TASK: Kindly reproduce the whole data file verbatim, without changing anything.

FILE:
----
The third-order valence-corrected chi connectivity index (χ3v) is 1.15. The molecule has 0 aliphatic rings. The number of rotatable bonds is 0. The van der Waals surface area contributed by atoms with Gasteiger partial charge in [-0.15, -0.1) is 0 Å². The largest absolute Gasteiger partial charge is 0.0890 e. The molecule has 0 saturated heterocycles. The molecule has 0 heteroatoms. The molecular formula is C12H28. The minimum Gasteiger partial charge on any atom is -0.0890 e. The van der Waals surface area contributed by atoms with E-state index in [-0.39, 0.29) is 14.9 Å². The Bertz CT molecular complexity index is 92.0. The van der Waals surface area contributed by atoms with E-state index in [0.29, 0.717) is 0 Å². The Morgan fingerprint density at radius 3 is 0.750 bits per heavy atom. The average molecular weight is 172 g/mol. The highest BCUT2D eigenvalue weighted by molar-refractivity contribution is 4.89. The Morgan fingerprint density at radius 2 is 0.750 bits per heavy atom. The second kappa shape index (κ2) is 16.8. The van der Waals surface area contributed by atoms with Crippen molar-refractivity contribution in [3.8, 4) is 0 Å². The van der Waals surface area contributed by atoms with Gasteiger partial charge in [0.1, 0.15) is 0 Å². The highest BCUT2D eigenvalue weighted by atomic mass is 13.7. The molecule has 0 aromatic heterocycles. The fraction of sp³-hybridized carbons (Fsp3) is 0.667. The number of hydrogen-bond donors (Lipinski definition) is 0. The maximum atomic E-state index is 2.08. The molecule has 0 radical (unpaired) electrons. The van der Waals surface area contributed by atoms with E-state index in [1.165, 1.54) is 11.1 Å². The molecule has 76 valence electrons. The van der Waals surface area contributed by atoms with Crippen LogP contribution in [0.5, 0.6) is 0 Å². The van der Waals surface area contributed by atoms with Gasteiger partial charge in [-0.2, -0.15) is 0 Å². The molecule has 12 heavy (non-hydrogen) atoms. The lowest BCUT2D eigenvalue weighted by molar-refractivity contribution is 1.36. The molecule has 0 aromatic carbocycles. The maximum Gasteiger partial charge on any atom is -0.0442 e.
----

The third-order valence-corrected chi connectivity index (χ3v) is 1.15. The molecule has 0 aliphatic rings. The number of rotatable bonds is 0. The van der Waals surface area contributed by atoms with Gasteiger partial charge in [-0.15, -0.1) is 0 Å². The largest absolute Gasteiger partial charge is 0.0890 e. The molecule has 0 saturated heterocycles. The molecule has 0 heteroatoms. The molecular formula is C12H28. The minimum Gasteiger partial charge on any atom is -0.0890 e. The van der Waals surface area contributed by atoms with E-state index in [-0.39, 0.29) is 14.9 Å². The Bertz CT molecular complexity index is 92.0. The van der Waals surface area contributed by atoms with E-state index in [0.29, 0.717) is 0 Å². The Morgan fingerprint density at radius 3 is 0.750 bits per heavy atom. The average molecular weight is 172 g/mol. The highest BCUT2D eigenvalue weighted by molar-refractivity contribution is 4.89. The Morgan fingerprint density at radius 2 is 0.750 bits per heavy atom. The second kappa shape index (κ2) is 16.8. The van der Waals surface area contributed by atoms with Crippen molar-refractivity contribution in [3.8, 4) is 0 Å². The van der Waals surface area contributed by atoms with Gasteiger partial charge in [0.1, 0.15) is 0 Å². The highest BCUT2D eigenvalue weighted by atomic mass is 13.7. The molecule has 0 aromatic heterocycles. The fraction of sp³-hybridized carbons (Fsp3) is 0.667. The number of hydrogen-bond donors (Lipinski definition) is 0. The maximum atomic E-state index is 2.08. The molecule has 0 radical (unpaired) electrons. The van der Waals surface area contributed by atoms with E-state index in [1.165, 1.54) is 11.1 Å². The molecule has 76 valence electrons. The van der Waals surface area contributed by atoms with Crippen LogP contribution in [0.5, 0.6) is 0 Å². The van der Waals surface area contributed by atoms with Gasteiger partial charge in [-0.2, -0.15) is 0 Å². The molecule has 12 heavy (non-hydrogen) atoms. The lowest BCUT2D eigenvalue weighted by molar-refractivity contribution is 1.36. The molecule has 0 aromatic carbocycles. The maximum Gasteiger partial charge on any atom is -0.0442 e.